Chinese banks overflow with cash that nobody wants to borrow

BEIJING (BLOOMBERG) – The Chinese authorities are facing an uphill battle convincing companies and households to boost borrowing as long as Covid-19 outbreaks and lockdowns continue to crush confidence.

After loan growth weakened in April to the worst level in almost five years, several indicators suggest the data for May will not be much better. Housing sales have continued to slump, indicating a lack of appetite for mortgages and subdued credit demand among real estate firms.

Struggling to find enough clients, banks have been swapping bills with one another just so they can meet regulatory requirements for corporate lending. The reluctance to borrow stems in large part from uncertainty over China’s Covid-19 curbs and whether future outbreaks could lead to repeated lockdowns like the one that crippled activity in Shanghai for weeks.

Businesses have had to halt production and cut jobs, revenue has slumped and profits have plunged. Many companies are putting expansion plans on hold.

“The sluggish credit demand points to worsening expectations among market entities and slowing business expansion,” said ANZ senior China strategist Xing Zhaopeng.

That suggests China’s economic rebound might be weak even in the third quarter, as many investment activities can start only after loans are secured. The scenario is a challenging one for policymakers, who are pushing banks to lend more.

The People’s Bank of China (PBOC) told lenders last week to “go all out” in increasing loans. It is also pushed banks to lower mortgage rates and called on them to stabilise lending in the property sector.

The upshot is that the financial system is awash with cash, and any monetary easing from the central bank – such as interest rate cuts and liquidity injections – will likely prove less effective in spurring growth in the economy.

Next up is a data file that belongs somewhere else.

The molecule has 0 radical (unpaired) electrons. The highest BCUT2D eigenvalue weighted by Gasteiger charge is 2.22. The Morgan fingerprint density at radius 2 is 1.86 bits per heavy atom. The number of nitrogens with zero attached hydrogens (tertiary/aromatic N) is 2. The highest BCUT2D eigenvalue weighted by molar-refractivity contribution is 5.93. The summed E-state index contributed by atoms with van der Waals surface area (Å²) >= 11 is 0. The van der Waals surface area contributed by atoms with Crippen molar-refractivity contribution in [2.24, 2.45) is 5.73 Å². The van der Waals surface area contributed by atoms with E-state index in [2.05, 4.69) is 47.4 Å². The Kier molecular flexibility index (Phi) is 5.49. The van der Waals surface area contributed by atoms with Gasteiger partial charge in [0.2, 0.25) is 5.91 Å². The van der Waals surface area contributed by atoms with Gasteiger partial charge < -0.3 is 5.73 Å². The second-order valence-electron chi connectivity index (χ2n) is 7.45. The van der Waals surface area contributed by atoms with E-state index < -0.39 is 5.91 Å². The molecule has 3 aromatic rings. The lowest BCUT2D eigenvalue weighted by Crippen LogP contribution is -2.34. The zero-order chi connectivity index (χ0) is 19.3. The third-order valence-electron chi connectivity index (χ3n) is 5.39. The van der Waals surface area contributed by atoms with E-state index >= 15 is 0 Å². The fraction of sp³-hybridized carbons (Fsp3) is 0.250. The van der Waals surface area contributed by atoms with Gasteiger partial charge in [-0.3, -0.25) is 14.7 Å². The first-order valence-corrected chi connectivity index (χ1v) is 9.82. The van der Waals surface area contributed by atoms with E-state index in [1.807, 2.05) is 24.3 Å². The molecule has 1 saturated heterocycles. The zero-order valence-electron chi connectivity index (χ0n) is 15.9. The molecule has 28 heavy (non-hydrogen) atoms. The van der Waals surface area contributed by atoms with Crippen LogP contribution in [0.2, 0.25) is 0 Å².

Falling rates on a type of short-term interbank loan is one sign that banks are not lending much to corporates. The interest rate on transferring bankers’ acceptances maturing in one month fell to 0.01 per cent early last week.

That is the fourth time since December that the rate has approached zero towards the end of the month, according to data from the Shanghai Commercial Paper Exchange. Purchases of the bills are counted as loans to companies. A rate near zero means buying banks are asking for almost no discounts on those purchases, as they try to meet regulators’ requirements to lend more even as firms will not borrow.

“The near-zero interest rate shows that the imbalance between credit supply and demand remains outstanding,” said Everbright Securities chief banking analyst Wang Yifeng.

Companies are not interested in selling debt, either. The amount of onshore corporate bonds issued is set to fall behind the value of maturity for the first time in seven months in May by 102 billion yuan (S$21 billion), according to Bloomberg-compiled data.

That means more debt was repaid than borrowed. The contraction came even as costs fell. Earlier this month, the spread on three-year, AA-rated onshore corporate bonds to government bonds hit the narrowest since 2007, Bloomberg-compiled figures show.


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